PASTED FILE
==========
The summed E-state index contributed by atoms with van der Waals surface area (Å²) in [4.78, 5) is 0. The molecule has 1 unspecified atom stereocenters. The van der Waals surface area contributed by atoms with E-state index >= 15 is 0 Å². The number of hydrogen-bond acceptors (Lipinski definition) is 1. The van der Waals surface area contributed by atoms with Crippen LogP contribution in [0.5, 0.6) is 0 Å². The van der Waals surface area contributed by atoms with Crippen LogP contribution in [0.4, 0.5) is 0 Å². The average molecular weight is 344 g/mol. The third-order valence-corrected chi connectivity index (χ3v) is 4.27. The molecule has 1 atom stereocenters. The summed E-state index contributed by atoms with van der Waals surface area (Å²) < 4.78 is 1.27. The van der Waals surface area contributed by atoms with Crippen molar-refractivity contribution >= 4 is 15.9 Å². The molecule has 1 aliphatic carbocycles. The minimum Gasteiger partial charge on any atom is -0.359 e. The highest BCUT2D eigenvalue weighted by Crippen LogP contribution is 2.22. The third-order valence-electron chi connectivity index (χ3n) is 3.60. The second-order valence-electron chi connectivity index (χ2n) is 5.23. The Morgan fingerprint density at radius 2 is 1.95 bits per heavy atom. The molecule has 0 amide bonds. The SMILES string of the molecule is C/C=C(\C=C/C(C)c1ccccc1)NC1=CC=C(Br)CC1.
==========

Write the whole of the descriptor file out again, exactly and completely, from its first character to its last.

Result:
The summed E-state index contributed by atoms with van der Waals surface area (Å²) in [4.78, 5) is 0. The molecule has 1 unspecified atom stereocenters. The van der Waals surface area contributed by atoms with E-state index >= 15 is 0 Å². The number of hydrogen-bond acceptors (Lipinski definition) is 1. The van der Waals surface area contributed by atoms with Crippen LogP contribution in [0.5, 0.6) is 0 Å². The van der Waals surface area contributed by atoms with Crippen LogP contribution in [0.4, 0.5) is 0 Å². The average molecular weight is 344 g/mol. The third-order valence-corrected chi connectivity index (χ3v) is 4.27. The molecule has 1 atom stereocenters. The summed E-state index contributed by atoms with van der Waals surface area (Å²) < 4.78 is 1.27. The van der Waals surface area contributed by atoms with Crippen molar-refractivity contribution >= 4 is 15.9 Å². The molecule has 1 aliphatic carbocycles. The minimum Gasteiger partial charge on any atom is -0.359 e. The highest BCUT2D eigenvalue weighted by Crippen LogP contribution is 2.22. The third-order valence-electron chi connectivity index (χ3n) is 3.60. The second-order valence-electron chi connectivity index (χ2n) is 5.23. The Morgan fingerprint density at radius 2 is 1.95 bits per heavy atom. The molecule has 0 amide bonds. The SMILES string of the molecule is C/C=C(\C=C/C(C)c1ccccc1)NC1=CC=C(Br)CC1.